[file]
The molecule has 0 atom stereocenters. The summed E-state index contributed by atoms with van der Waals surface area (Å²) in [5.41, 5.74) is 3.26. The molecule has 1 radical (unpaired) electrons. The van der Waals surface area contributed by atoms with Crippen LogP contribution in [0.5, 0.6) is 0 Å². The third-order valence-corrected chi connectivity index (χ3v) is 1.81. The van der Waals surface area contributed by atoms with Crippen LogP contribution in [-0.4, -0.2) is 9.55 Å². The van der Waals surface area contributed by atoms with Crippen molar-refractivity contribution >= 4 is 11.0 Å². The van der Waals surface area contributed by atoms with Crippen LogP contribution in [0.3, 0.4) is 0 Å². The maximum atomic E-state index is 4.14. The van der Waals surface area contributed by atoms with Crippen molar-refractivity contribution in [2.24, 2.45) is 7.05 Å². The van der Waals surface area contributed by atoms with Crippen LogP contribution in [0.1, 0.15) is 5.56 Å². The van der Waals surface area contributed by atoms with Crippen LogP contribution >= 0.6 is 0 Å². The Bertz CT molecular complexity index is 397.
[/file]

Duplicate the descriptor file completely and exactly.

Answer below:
The molecule has 0 atom stereocenters. The summed E-state index contributed by atoms with van der Waals surface area (Å²) in [5.41, 5.74) is 3.26. The molecule has 1 radical (unpaired) electrons. The van der Waals surface area contributed by atoms with Crippen LogP contribution in [0.5, 0.6) is 0 Å². The third-order valence-corrected chi connectivity index (χ3v) is 1.81. The van der Waals surface area contributed by atoms with Crippen LogP contribution in [-0.4, -0.2) is 9.55 Å². The van der Waals surface area contributed by atoms with Crippen molar-refractivity contribution >= 4 is 11.0 Å². The van der Waals surface area contributed by atoms with Crippen LogP contribution in [0.3, 0.4) is 0 Å². The maximum atomic E-state index is 4.14. The van der Waals surface area contributed by atoms with Crippen molar-refractivity contribution in [2.24, 2.45) is 7.05 Å². The van der Waals surface area contributed by atoms with Crippen LogP contribution in [0.1, 0.15) is 5.56 Å². The van der Waals surface area contributed by atoms with Crippen LogP contribution >= 0.6 is 0 Å². The Bertz CT molecular complexity index is 397.